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Regulatory Issues Front of Mind
By: Claire Thévenin
Posted: January 31, 2012, from the January 2012 issue of GCI Magazine.
page 2 of 3
Currently, in France, the Autorité de Régulation Professionnelle de la Publicité (ARPP) regulates marketing claims made for beauty products under its “cosmetics code.” It includes specific recommendations on anti-aging (that, for example, the action of the product can only be claimed on the appearance of skin and on slimming products—references to weight loss or cellulite are forbidden). The code also focuses on the clear distinction between efficacy tests and satisfaction tests.
Endocrine Disruptors Are Not All Alike
Despite the absence of a real consensus on the definition of endocrine disruptors (ED), they have definitely become major health concerns for consumers. Robert Barouki, professor of biochemistry and director of the Toxicologie Pharmacologie et Signalisation Cellulaire division of Inserm (French National Institute of Health and Medical Research) gave a brilliant presentation on ED, including phthalates and parabens, insisting distinctions be made due to the wide variety of targets, mechanisms of action, and availability of data and results. Regarding parabens, he called for vigilance, adding that they were not the most risky ED but far fewer studies have been conducted compared to BPA or phthalates. He also touched on the “cocktail effect” and the worrying issue of possible health effects even with low dose exposure, which has been demonstrated even with relatively large amounts of data yet to be gathered and assessed.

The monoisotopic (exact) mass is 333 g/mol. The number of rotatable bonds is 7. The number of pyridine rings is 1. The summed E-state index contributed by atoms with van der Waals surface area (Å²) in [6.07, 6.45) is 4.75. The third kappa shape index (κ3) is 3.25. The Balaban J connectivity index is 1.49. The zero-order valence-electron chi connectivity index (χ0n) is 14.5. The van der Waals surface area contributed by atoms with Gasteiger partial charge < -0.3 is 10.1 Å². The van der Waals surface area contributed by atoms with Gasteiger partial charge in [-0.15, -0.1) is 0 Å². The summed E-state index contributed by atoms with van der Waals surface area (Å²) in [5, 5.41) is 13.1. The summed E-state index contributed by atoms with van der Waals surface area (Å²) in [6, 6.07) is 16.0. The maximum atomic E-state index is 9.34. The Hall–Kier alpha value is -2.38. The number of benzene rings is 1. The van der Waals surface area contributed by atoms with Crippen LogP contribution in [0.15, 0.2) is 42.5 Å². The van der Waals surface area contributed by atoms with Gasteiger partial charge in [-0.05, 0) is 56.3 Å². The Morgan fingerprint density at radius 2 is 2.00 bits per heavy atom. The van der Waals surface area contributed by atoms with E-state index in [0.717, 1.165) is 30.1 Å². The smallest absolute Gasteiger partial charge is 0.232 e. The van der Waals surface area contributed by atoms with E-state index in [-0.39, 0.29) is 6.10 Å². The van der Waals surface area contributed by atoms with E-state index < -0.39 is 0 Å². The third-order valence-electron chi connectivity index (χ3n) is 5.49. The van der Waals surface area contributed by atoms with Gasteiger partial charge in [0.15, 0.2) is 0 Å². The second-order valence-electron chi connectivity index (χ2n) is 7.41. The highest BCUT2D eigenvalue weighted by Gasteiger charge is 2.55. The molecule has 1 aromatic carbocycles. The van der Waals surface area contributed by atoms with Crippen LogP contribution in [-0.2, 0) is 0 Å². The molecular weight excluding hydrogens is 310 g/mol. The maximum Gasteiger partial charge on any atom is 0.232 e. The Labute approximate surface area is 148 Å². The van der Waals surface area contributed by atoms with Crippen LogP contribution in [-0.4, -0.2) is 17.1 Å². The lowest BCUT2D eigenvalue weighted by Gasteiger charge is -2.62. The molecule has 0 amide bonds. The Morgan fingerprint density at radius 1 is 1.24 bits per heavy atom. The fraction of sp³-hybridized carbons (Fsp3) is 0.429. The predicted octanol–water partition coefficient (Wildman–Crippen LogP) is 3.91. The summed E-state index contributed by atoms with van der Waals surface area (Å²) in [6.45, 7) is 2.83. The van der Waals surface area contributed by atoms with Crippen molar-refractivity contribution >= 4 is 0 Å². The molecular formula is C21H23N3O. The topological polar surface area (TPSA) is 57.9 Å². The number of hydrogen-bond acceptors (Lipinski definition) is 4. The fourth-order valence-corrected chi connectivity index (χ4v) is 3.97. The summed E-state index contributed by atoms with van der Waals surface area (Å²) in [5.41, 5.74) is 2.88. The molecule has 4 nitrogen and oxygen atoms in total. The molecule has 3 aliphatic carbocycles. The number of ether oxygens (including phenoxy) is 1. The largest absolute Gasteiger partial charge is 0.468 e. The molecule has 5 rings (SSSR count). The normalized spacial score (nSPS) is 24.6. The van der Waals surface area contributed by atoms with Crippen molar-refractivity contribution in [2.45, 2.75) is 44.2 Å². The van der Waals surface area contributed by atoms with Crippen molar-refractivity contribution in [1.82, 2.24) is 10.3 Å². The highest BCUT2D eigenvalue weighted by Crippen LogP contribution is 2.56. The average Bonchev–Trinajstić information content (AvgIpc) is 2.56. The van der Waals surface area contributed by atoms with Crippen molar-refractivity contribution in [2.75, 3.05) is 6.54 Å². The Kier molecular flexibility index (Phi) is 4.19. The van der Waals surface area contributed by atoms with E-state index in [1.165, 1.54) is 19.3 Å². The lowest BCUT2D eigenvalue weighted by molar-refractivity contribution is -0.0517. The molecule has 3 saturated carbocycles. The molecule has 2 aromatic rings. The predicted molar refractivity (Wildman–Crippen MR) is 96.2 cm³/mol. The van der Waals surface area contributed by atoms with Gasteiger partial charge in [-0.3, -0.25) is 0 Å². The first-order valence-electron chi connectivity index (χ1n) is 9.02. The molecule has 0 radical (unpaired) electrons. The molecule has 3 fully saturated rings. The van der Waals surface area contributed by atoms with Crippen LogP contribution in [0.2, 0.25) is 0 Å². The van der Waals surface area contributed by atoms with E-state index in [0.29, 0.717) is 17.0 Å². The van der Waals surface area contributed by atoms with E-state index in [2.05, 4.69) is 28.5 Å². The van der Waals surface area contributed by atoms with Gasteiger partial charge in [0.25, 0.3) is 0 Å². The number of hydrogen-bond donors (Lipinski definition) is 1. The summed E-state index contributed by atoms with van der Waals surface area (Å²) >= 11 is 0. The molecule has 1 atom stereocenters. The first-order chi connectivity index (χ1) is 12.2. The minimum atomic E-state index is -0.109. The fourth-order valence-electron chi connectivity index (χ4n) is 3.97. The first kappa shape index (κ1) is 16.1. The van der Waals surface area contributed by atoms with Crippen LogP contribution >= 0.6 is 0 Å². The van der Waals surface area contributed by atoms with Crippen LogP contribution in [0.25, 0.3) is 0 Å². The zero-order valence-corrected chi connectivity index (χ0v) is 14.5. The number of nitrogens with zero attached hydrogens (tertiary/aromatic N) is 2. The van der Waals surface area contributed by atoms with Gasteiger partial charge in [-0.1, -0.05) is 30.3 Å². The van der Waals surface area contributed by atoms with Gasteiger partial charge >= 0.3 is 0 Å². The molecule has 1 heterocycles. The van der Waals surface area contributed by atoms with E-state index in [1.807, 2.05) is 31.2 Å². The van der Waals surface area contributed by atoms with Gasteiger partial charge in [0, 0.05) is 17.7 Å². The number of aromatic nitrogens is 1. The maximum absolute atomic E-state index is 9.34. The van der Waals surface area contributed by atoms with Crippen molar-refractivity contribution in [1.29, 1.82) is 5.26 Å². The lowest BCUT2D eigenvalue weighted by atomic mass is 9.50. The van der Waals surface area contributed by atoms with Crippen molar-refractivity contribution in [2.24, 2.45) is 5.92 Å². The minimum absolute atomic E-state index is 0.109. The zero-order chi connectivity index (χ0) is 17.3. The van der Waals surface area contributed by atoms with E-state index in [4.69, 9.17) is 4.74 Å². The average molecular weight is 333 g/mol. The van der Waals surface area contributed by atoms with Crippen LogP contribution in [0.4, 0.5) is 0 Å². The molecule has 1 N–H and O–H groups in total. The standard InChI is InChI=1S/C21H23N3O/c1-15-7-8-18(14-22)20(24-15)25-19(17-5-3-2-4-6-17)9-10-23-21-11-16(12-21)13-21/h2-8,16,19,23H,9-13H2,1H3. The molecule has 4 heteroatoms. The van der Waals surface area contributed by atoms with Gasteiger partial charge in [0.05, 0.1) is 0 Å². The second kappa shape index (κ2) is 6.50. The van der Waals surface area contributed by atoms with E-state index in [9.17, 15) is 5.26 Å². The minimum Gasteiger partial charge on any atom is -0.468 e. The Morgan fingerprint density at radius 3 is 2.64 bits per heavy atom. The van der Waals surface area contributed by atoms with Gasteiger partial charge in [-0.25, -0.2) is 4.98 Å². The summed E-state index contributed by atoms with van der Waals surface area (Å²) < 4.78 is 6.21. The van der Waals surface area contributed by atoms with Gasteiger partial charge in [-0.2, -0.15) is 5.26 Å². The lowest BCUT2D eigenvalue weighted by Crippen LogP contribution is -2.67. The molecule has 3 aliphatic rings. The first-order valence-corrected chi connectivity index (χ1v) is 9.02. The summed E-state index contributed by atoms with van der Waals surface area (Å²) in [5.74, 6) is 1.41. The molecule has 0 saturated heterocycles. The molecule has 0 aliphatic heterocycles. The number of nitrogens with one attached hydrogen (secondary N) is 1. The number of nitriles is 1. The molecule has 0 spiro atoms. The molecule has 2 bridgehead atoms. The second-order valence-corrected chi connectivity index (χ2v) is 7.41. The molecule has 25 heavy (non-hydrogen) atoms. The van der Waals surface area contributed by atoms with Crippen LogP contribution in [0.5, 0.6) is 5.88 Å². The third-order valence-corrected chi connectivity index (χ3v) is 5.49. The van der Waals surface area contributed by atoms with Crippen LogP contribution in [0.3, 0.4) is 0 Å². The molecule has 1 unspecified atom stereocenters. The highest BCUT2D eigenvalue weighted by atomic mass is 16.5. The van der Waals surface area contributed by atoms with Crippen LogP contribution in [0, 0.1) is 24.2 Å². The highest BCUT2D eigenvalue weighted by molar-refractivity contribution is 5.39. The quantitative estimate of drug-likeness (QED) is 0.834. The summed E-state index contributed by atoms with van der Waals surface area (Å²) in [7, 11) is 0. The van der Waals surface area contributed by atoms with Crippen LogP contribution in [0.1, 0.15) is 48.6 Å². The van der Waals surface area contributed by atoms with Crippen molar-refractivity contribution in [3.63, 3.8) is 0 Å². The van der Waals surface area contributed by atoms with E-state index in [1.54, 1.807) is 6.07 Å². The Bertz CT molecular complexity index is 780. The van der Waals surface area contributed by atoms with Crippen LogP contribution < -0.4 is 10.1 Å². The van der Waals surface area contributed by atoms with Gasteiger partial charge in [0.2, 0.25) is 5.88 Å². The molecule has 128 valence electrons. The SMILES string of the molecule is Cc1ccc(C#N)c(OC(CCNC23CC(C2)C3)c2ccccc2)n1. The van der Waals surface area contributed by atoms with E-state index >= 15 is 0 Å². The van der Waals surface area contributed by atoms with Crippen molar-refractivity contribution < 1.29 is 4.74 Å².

Marionnaud Renovates Its French Stores
A European leader in selective distribution, Marionnaud has launched an ambitious program to renovate most of its stores in France, where the beauty retailer trails only Sephora in sales.
Marionnaud is employing its three P’s concept (Proximity, Pleasure and Professionalism) to renovate doors to better adjust to changing consumer habits. In 2011, the retailer invested €10 million to modify 70 stores (out of 572), and in a statement, Marionnaud CEO William G. Koeberlé said the results of the renovations were promising. In 2012, renovations for another 100 doors are planned, and 140 will be renovated in 2013. The three P’s concept is being applied to all existing store sizes, from 20- to 900-square meters.
In addition to a traditional selection of beauty brands, Marionnaud retails its own private label and approximately 15 exclusive brands—including Sen, Le Couvent des Minimes (made by L’Occitane), Qiriness, Polaar and Gosh. In addition to products, 254 stores also include a beauty salon.